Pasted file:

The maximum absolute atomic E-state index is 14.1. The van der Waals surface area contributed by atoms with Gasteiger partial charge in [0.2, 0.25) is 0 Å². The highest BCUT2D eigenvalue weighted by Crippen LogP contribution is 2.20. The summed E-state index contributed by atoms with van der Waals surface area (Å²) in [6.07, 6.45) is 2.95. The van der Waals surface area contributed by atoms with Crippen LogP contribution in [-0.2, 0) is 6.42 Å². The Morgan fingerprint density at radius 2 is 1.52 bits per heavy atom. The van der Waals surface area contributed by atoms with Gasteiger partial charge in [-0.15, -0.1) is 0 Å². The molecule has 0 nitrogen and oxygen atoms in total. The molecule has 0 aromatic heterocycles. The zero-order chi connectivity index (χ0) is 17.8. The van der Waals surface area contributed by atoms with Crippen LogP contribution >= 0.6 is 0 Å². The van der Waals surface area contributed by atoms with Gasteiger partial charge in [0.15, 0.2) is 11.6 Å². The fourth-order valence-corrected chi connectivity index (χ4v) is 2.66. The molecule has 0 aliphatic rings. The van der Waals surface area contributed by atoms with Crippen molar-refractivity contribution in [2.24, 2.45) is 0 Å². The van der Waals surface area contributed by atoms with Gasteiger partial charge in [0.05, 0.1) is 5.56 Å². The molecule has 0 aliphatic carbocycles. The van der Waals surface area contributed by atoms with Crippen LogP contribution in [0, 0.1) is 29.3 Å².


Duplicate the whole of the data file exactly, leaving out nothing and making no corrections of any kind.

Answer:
The maximum absolute atomic E-state index is 14.1. The van der Waals surface area contributed by atoms with Gasteiger partial charge in [0.2, 0.25) is 0 Å². The highest BCUT2D eigenvalue weighted by Crippen LogP contribution is 2.20. The summed E-state index contributed by atoms with van der Waals surface area (Å²) in [6.07, 6.45) is 2.95. The van der Waals surface area contributed by atoms with Crippen LogP contribution in [-0.2, 0) is 6.42 Å². The Morgan fingerprint density at radius 2 is 1.52 bits per heavy atom. The van der Waals surface area contributed by atoms with Gasteiger partial charge in [-0.15, -0.1) is 0 Å². The molecule has 0 nitrogen and oxygen atoms in total. The molecule has 0 aromatic heterocycles. The zero-order chi connectivity index (χ0) is 17.8. The van der Waals surface area contributed by atoms with Crippen LogP contribution >= 0.6 is 0 Å². The van der Waals surface area contributed by atoms with Gasteiger partial charge in [0.15, 0.2) is 11.6 Å². The fourth-order valence-corrected chi connectivity index (χ4v) is 2.66. The molecule has 0 aliphatic rings. The van der Waals surface area contributed by atoms with Crippen molar-refractivity contribution in [2.24, 2.45) is 0 Å². The van der Waals surface area contributed by atoms with Gasteiger partial charge in [0.05, 0.1) is 5.56 Å². The molecule has 0 aliphatic carbocycles. The van der Waals surface area contributed by atoms with Crippen LogP contribution in [0, 0.1) is 29.3 Å².